Is a photo safari led by a photographer?

“Yes, a photo safari is usually led by a photographer. Some African photo safaris are led by high-profile photographers, but that usually comes at a hefty price. There are many photo safaris that are led by unknown photo enthusiasts with lots of experience of wildlife photography. Don’t be dazzled by the photographer’s CV, as the best photographers don’t always make the best guides or tutors. The main job of the photographic tour leader is to facilitate the best photography conditions for the group. A tour leader should never be tempted to put their own photography priorities above the needs of the group. As well as the tour leader’s own photography page or website, check out reviews and tour reports to get a feel for how the tour leader operates.”


Do I need special gear to join a photographic safari?

“When you join a photographic tour, you will be expected to have an SLR (Single Lens Reflex), DSLR (Digital Single Lens Reflex) or mirrorless camera, as opposed to a point-and-shoot. Aside from that, there will be recommendations for equipment, but they are not compulsory. However, it doesn’t make sense to invest in a photo safari without the right gear for taking reasonable wildlife photos. It’s a good idea to have at least two lenses, including a telephoto lens. How big a telephoto lens you need depends a little on where you will go on safari. If off-road driving is allowed, as in many private reserves in southern Africa, you’ll be able to get quite close to animals. In these cases, a 200mm or 300mm lens will be sufficient. Even better is a 400mm or 500mm capacity lens, especially in national parks where off-road driving is not allowed. A convertor can also help to extend your range. It is great if you can avoid having to change lenses by having your lenses permanently set on different cameras. That way, you don’t lose time changing lenses during fast-moving action. Another downside of having to change lenses is that dust gets in and settles on the sensor. An off-camera flash set-up is great for night photography.”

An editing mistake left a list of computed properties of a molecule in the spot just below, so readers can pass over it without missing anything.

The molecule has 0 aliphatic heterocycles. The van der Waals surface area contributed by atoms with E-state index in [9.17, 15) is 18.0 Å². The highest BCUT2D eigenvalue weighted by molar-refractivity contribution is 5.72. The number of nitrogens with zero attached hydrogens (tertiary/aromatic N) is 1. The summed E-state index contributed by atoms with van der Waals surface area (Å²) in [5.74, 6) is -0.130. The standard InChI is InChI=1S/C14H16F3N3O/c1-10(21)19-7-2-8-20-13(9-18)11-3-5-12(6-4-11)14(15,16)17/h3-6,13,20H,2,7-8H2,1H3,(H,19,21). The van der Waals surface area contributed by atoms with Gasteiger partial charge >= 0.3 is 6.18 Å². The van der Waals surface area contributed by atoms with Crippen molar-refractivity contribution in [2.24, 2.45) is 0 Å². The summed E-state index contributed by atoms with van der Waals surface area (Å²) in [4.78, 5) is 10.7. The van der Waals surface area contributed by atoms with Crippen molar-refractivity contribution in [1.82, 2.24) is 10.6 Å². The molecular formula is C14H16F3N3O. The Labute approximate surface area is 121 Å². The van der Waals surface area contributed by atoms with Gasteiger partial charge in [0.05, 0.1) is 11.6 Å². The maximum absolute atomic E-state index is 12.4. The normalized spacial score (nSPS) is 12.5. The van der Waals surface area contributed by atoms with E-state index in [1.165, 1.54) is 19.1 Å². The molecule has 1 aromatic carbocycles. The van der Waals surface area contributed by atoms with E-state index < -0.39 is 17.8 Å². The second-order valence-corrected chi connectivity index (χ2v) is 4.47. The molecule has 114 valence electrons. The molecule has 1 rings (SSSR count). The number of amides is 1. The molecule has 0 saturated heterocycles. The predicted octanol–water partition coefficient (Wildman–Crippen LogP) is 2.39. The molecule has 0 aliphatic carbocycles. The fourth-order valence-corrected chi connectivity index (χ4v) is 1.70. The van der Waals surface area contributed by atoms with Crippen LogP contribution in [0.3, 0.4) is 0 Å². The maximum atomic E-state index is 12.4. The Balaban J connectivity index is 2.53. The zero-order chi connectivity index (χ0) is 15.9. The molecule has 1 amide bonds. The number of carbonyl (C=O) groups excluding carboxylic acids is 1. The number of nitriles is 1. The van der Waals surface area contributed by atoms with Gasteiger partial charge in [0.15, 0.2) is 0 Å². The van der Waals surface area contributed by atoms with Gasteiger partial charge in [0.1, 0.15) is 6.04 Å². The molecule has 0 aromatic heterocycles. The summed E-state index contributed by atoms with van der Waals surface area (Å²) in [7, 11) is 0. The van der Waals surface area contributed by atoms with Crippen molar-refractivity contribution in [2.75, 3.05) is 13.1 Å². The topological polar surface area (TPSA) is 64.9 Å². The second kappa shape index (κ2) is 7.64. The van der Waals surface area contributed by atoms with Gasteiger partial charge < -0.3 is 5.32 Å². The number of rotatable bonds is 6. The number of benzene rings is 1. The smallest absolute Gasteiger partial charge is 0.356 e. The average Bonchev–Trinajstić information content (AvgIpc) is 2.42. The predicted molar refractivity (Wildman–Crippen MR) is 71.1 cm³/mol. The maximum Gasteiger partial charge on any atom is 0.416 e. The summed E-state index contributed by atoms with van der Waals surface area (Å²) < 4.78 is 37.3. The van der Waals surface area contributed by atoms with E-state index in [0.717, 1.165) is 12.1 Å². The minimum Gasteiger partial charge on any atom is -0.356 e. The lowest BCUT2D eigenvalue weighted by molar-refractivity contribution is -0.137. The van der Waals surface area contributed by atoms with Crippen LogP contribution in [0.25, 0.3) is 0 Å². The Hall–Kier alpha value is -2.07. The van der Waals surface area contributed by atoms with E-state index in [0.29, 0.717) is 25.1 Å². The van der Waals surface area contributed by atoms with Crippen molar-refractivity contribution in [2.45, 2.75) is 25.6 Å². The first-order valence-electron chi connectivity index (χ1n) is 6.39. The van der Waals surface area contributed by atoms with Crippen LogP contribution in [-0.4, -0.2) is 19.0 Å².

What should I consider when choosing an African photo safari?

“There are many things to consider when choosing a photographic safari. First of all, is a photography safari what you need? Just because you like taking a few photos doesn’t mean you want to sit for hours at a sighting waiting for something to happen. Or that you would like to be up and out every day before breakfast. So, photographic safari packages are really better suited to quite serious photographers, as casual photographers might prefer a more relaxed approach to photography while on tour. However, if you’re a keen photographer, you might opt for a tailor-made private safari. You’ll miss out on any professional expertise, but you can structure the tour as you wish. Discuss your needs with your tour operator. Another factor is the season. The Dry season tends to be most reliable for wildlife photography. However, the lush Wet season, often called the emerald season, is more beautiful and can offer stunning light conditions. Finally, your price and budget are big considerations when choosing any kind of tour.”